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Wendy N

When to start agility training

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We have a BC puppy, 17 weeks old. He’s coming along on his 7 basic commends and is nearly housebroken.  He has boundless energy and we have a big fenced in yard. Looking for guidance o when it’s worth buying him a very basic starter obstacle/agility course.   Thanks!

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I don't do agility (I can't LOL) but from what I've read others saying you should probably focus on foundations that involve body awareness instead of any kind of obstacles for quite some time yet. You don't want to risk damaging developing joints now.

I'm sure others more in the know will chime in soon.

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GentleLake is absolutely right, puppies have developing joints, and if you want to have a healthy dog as an adult, jumping and weaving, which put a lot of pressure on joints, are a no-no until at least 12 months old.  Having said that, it will make your agility training SO MUCH EASIER if you have trained foundation skills before the fun stuff of jumps and a-frames/scrambles etc.  Tunnels are an exception, because they are on the ground, but even they can cause injuries at high speed.

So to start everything is on ground level.  You need to start with strong obedience skills, recall and stays especially.  Also being able to work your dog on both sides of your body is a big help, because no course will be able to run with the dog always on your left, like classic obedience.

You need to be able to build some drive away from you.  Your dog has to want to power down a line of jumps or race away from you to a tunnel or weave poles, so building toy drive is helpful, and is also a great reward for your dog while training.  Tugging is another good reward game.

Teaching your dog to be able to turn in tight circles around obstacles is also a really useful foundation skill.  On an agility course, your dog will be asked to make turns around jumps, and knowing how to 'wrap' a jump can save fractions of seconds, improve jumping lines and generally make your job easier.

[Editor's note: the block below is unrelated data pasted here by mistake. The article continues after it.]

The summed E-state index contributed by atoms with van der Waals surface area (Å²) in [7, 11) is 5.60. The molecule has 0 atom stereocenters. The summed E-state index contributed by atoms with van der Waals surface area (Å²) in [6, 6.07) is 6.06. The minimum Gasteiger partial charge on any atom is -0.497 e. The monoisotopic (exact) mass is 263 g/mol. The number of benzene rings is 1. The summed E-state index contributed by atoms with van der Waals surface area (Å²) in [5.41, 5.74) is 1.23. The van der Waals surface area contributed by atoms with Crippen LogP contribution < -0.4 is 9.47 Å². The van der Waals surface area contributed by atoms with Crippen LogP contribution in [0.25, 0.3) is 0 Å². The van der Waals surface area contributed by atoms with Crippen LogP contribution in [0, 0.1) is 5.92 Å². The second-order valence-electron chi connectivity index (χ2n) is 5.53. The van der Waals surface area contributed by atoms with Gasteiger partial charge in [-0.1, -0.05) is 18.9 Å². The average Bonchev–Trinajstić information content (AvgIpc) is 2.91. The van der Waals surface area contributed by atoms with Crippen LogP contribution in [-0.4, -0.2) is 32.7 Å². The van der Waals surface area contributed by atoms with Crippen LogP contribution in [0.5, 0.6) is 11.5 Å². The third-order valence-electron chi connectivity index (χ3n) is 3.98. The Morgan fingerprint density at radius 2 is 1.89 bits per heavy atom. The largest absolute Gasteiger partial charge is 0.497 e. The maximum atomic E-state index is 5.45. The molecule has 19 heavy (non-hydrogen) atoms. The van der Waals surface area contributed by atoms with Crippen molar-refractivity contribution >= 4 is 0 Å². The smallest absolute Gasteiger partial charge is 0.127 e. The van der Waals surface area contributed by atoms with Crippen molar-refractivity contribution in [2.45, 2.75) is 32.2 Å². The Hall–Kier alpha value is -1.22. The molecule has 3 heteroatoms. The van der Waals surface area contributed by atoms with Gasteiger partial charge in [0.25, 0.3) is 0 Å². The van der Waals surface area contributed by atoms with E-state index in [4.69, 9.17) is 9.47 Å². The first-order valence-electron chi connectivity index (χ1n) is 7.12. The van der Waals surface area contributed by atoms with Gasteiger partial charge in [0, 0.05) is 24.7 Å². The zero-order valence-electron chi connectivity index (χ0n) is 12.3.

Teaching your dog to use its hind legs, called rear end awareness, is very important to improve general agility, and also to avoid injury.  Teaching them to put all four feet in a box, or to turn circles with front paws up on a box is a common exercise for this.

Another very useful skill is touching, which you can teach with a board on the ground.  The aim is to have your puppy walk all four feet on the board and stop with its front two feet off the board, and hind two on.  You start at slow motion with you alongside, until your puppy has reliably nailed it, and then progress to you being at the end, and then increase speed and stopping, etc.  This is to help with the contact equipment like the seesaw, a-frame/scramble and dog walk, where your dog has to put a paw in the colour at the end of the obstacle. 

All of this can and will take time to perfect, and when you nail it reliably when you are close to your dog, you work at doing it from further and further away.

But these basic skills are the among the foundations of agility training, and if you have trained these, you will find the more advanced skills SO MUCH EASIER!

Also, start thinking about attending some agility trials (when they reopen) so you can watch how people handle their dogs, read some agility articles (older articles can be found online for free) because there is a whole language to learn, and a way of looking at things that will be completely new.

Most of all, have fun with your dog!

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Thank you so much!!!  He’s already created  his own versions of tunnels underneath coffee tables, etc. and he’s quite the leaper.   He also tries to herd his big sister dogs ( lab and boxer mixes) .  Sounds like this will be a good activity next winter/spring!

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